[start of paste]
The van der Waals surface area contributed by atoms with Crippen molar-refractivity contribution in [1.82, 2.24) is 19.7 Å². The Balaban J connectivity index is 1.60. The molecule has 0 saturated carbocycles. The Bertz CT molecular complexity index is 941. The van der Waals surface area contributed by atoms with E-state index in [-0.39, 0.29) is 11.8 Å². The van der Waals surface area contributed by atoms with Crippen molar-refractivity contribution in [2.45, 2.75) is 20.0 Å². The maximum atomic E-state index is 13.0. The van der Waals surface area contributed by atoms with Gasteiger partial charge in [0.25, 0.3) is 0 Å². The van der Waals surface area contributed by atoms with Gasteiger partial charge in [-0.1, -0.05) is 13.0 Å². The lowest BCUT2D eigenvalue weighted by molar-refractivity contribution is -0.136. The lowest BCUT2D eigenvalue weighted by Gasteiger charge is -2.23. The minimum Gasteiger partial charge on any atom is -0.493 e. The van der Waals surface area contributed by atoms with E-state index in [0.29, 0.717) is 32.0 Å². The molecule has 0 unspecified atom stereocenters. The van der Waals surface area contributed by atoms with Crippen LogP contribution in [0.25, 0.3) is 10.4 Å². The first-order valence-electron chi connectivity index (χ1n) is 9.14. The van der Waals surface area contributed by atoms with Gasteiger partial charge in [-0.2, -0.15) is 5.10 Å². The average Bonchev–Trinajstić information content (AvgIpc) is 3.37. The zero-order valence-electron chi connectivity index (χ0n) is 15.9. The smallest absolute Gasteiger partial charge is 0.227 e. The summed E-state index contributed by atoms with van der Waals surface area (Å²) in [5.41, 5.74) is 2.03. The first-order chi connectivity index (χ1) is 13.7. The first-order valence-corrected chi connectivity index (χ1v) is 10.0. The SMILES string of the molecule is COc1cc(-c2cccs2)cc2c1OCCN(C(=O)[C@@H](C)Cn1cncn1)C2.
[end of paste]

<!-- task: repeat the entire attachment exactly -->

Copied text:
The van der Waals surface area contributed by atoms with Crippen molar-refractivity contribution in [1.82, 2.24) is 19.7 Å². The Balaban J connectivity index is 1.60. The molecule has 0 saturated carbocycles. The Bertz CT molecular complexity index is 941. The van der Waals surface area contributed by atoms with E-state index in [-0.39, 0.29) is 11.8 Å². The van der Waals surface area contributed by atoms with Crippen molar-refractivity contribution in [2.45, 2.75) is 20.0 Å². The maximum atomic E-state index is 13.0. The van der Waals surface area contributed by atoms with Gasteiger partial charge in [0.25, 0.3) is 0 Å². The van der Waals surface area contributed by atoms with Gasteiger partial charge in [-0.1, -0.05) is 13.0 Å². The lowest BCUT2D eigenvalue weighted by molar-refractivity contribution is -0.136. The lowest BCUT2D eigenvalue weighted by Gasteiger charge is -2.23. The minimum Gasteiger partial charge on any atom is -0.493 e. The van der Waals surface area contributed by atoms with E-state index in [0.29, 0.717) is 32.0 Å². The molecule has 0 unspecified atom stereocenters. The van der Waals surface area contributed by atoms with Crippen LogP contribution in [0.25, 0.3) is 10.4 Å². The first-order valence-electron chi connectivity index (χ1n) is 9.14. The van der Waals surface area contributed by atoms with Gasteiger partial charge in [-0.2, -0.15) is 5.10 Å². The average Bonchev–Trinajstić information content (AvgIpc) is 3.37. The zero-order valence-electron chi connectivity index (χ0n) is 15.9. The smallest absolute Gasteiger partial charge is 0.227 e. The summed E-state index contributed by atoms with van der Waals surface area (Å²) in [5.41, 5.74) is 2.03. The first-order chi connectivity index (χ1) is 13.7. The first-order valence-corrected chi connectivity index (χ1v) is 10.0. The SMILES string of the molecule is COc1cc(-c2cccs2)cc2c1OCCN(C(=O)[C@@H](C)Cn1cncn1)C2.